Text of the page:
|Bid||79.50 x 1400|
|Ask||86.82 x 1300|
|Day's Range||86.41 - 86.77|
|52 Week Range||73.18 - 89.47|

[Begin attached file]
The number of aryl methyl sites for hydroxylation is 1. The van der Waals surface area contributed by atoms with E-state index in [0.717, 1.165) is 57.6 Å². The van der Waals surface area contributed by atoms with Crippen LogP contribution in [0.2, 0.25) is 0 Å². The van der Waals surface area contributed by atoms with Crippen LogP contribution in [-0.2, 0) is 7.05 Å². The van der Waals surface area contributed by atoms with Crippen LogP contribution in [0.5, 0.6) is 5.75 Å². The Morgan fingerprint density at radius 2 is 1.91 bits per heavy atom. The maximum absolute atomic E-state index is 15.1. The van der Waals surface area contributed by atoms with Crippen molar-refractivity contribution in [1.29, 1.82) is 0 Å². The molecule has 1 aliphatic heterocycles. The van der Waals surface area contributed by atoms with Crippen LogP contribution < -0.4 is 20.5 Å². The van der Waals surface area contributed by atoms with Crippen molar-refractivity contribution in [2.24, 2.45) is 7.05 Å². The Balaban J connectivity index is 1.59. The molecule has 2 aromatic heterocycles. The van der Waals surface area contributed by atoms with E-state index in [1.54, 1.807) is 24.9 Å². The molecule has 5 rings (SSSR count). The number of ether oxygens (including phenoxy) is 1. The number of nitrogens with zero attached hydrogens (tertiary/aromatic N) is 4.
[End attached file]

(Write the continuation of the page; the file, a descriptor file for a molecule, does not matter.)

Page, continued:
|PE Ratio (TTM)||N/A|
|Beta (3Y Monthly)||0.87|
|Expense Ratio (net)||0.06%|